March 15, 2012
When I was sitting by Milly's side 10 days ago, she said she wanted to hear one of her students play the Sarabande from the Fifth Bach Suite. When I showed her a video of Yo-Yo Ma playing the piece, she yelled at the screen: "No! It's a simple line that must be played simply!"
She then sang how it was supposed to go. The last moment of complete lucidity I witnessed from her. A teacher to the end.
This is how James David Jacobs remembers music teacher Mildred Celia Rosner, who died Saturday in Berkeley, just a month short of her 86th birthday.
Cellist Jacobs, host and producer for WGBH Classical New England, was Rosner's student in Berkeley, and became her foster son at age 13.
"Milly saved my life," Jacobs says. "One day whe the lesson was over, she fixed me a sandwich, which was normal practice for her; she fed all her students. She taught a punishing schedule, seven days a week, 10-12 hours a day, but she would allow 90 minutes for each student, which would create time for food and talk.
"When I told her I was about to become a ward of the court, she told me I can always stay with her 'for a few weeks,' which became three years, and a lifelong relationship."
Milly Rosner Interview, Anne Crowden and Crowden School
Rosner was born in Chicago, her Jewish parents came from Hungary and Russia. She attended Yale School of Music, and after years of teaching on the East Coast, she came to Berkeley in 1970, working as an independent teacher, including a three-year association with San Francisco State University, and for the longest period, Crowden School of Music.
She taught there since 1984, a year after Anne Crowden had opened the school, where Rosner is remembered as "teacher, grand mentor, passionate champion of Crowden, who loved her students, friends and teaching."
Her cousin, Pearl Rozner Lipner (who spells the name differently), was with her on Saturday when she died, after a long illness. Lipner sent this message to Crowden:
She wanted me to thank everyone for all of the years she was able to love you and teach you; for all of the years that you allowed her to be MILLY; for all of the friendship, love, and affection you lavished on her; for all of the memories she will be taking with her. She wanted everyone to know that she had a grand life, and appreciated all of the things that folks did for her over the years.
All she ever wanted to be was a good teacher — and we all know she achieved that, and more. I read her a letter from one of her first students who explained that he had just been to a recital of the students of one of his students. That made him the grandfather teacher, and Milly the great-grandmother teacher. Since she considered all of her students her "kids," this is certainly a perfect way to remember her, as the wonderful, giving, loving, laughing, yelling, spectacular, great-grandmother of cello.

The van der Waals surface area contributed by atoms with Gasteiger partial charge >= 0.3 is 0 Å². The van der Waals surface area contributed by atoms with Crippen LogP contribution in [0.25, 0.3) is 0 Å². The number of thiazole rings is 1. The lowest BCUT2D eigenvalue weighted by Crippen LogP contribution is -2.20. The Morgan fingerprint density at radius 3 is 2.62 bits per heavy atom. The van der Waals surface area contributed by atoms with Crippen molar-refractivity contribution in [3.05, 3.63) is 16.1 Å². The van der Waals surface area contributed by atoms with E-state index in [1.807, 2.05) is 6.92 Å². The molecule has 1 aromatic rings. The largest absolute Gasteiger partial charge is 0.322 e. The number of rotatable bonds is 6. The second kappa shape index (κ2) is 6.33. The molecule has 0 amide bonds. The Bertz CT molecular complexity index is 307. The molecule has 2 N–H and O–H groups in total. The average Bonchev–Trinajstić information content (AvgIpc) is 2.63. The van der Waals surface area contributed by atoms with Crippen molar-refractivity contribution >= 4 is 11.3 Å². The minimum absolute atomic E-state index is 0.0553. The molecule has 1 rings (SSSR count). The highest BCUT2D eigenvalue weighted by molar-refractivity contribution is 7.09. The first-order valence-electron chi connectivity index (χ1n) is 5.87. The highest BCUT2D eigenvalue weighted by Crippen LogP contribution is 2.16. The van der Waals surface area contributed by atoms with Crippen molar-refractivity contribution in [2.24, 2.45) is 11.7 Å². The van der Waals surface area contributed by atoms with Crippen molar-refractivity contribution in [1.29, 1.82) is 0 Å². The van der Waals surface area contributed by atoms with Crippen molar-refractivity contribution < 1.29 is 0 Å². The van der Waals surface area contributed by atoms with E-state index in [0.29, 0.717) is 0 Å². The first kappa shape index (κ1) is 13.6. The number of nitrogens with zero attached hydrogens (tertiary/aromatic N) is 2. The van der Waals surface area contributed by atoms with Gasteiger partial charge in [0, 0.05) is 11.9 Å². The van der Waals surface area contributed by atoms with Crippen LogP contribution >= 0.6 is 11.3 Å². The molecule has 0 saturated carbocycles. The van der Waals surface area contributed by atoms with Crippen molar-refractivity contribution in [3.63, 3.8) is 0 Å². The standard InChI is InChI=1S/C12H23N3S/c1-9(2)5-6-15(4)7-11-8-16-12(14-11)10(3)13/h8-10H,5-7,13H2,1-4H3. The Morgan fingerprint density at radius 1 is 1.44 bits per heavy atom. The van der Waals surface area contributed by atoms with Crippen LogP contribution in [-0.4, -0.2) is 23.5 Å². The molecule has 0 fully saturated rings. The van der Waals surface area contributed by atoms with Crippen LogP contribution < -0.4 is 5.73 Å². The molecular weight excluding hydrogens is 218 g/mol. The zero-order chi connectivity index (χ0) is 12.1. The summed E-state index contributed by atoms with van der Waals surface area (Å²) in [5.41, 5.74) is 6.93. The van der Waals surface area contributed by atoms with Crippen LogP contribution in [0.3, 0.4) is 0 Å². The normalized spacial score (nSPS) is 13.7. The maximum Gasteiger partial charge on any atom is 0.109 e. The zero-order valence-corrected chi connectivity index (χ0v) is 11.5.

Rosner requested no memorial service, but Crowden is making plans for an event soon to honor her memory.
Crowden Center for Music in the Community Director Eugene Sor says he finds it difficult "to find the words to adequately describe what Milly meant to me personally or the Bay Area music community as a whole," recalling that "one expression Milly's students universally use to describe her is 'my cello mother'. Beyond being a great teacher, she encouraged, challenged, inspired, and loved her students as passionately as if they were her own children."
Robert Commanday, a long-time acquaintance, says "she was an important teacher, inheriting the role of the great Margaret Rowell," and mentions such outstanding cellists as Bonnie Hampton, Emil Miland, and Thalia Moore as her former students. Among others: Peter Shelton, Jennifer Culp, Dawn Foster-Dodson, Robin Bonnell, Michal Shein, and Lucas Chen.
Jacobs recalls Rosner's "practice modules" for her students, such as separate periods for scales and arpeggios; work on a Popper etude; playing a movement from a Bach suite, then the first movement of the Haydn C-Major Cello Concerto:
No matter if you have a competition or a big performance coming up, you still have to practice your scales. No matter if the issue du jour is your bow hold, you still have to spend some time with your left hand. And you have to keep up with your homework at school. And you have to come out to hear your fellow students perform. And you have to stay late at Milly’s house to eat ice cream and listen to Bessie Smith records and discuss James Joyce and play Scrabble and take long walks and get to the bottom of the problems facing someone in the community.
Rosner's strict discipline didn't please everyone. "She did not have much patience for those who did not share her priorities," Jacobs says. "If you surrendered and went along for the ride, you were amply rewarded, but that required a sense of discipline and confidence in one’s identity that not all of her students shared."
She was a great admirer of Pablo Casals, and was fond of a quote of his: "Intonation is a matter of conscience." Milly considered intolerance a virtue — intolerant of bad intonation, phrasing that wasn’t thought out, bowing that didn’t serve the piece.
Nothing could be phoned in. Every note had a way of playing it and a reason for being. The students that stuck with her, the ones that absorbed what she had to offer and managed to negotiate the rough moments in their interaction with her, played with real musicianship and wisdom, taking listeners with them on the journey of a given piece.